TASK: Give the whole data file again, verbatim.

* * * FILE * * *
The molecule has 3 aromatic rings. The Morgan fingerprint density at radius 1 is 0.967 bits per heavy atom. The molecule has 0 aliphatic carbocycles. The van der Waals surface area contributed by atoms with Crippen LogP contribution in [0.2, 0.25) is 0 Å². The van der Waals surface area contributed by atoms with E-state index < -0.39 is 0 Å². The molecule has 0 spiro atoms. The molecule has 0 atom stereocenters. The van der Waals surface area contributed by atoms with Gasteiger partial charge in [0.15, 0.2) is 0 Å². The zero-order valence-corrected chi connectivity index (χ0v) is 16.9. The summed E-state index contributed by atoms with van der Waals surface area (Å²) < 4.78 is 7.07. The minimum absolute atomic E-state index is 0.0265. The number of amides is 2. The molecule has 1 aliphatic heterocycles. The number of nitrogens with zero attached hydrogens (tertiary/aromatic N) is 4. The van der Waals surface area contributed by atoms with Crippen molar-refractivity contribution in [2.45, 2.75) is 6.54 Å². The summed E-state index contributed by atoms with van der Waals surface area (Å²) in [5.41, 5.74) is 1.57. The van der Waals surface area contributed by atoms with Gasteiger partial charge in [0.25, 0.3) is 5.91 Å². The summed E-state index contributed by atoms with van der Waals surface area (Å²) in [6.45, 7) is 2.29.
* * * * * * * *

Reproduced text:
The molecule has 3 aromatic rings. The Morgan fingerprint density at radius 1 is 0.967 bits per heavy atom. The molecule has 0 aliphatic carbocycles. The van der Waals surface area contributed by atoms with Crippen LogP contribution in [0.2, 0.25) is 0 Å². The van der Waals surface area contributed by atoms with E-state index < -0.39 is 0 Å². The molecule has 0 spiro atoms. The molecule has 0 atom stereocenters. The van der Waals surface area contributed by atoms with Gasteiger partial charge in [0.15, 0.2) is 0 Å². The zero-order valence-corrected chi connectivity index (χ0v) is 16.9. The summed E-state index contributed by atoms with van der Waals surface area (Å²) < 4.78 is 7.07. The minimum absolute atomic E-state index is 0.0265. The number of amides is 2. The molecule has 1 aliphatic heterocycles. The number of nitrogens with zero attached hydrogens (tertiary/aromatic N) is 4. The van der Waals surface area contributed by atoms with Crippen molar-refractivity contribution in [2.45, 2.75) is 6.54 Å². The summed E-state index contributed by atoms with van der Waals surface area (Å²) in [5.41, 5.74) is 1.57. The van der Waals surface area contributed by atoms with Gasteiger partial charge in [0.25, 0.3) is 5.91 Å². The summed E-state index contributed by atoms with van der Waals surface area (Å²) in [6.45, 7) is 2.29.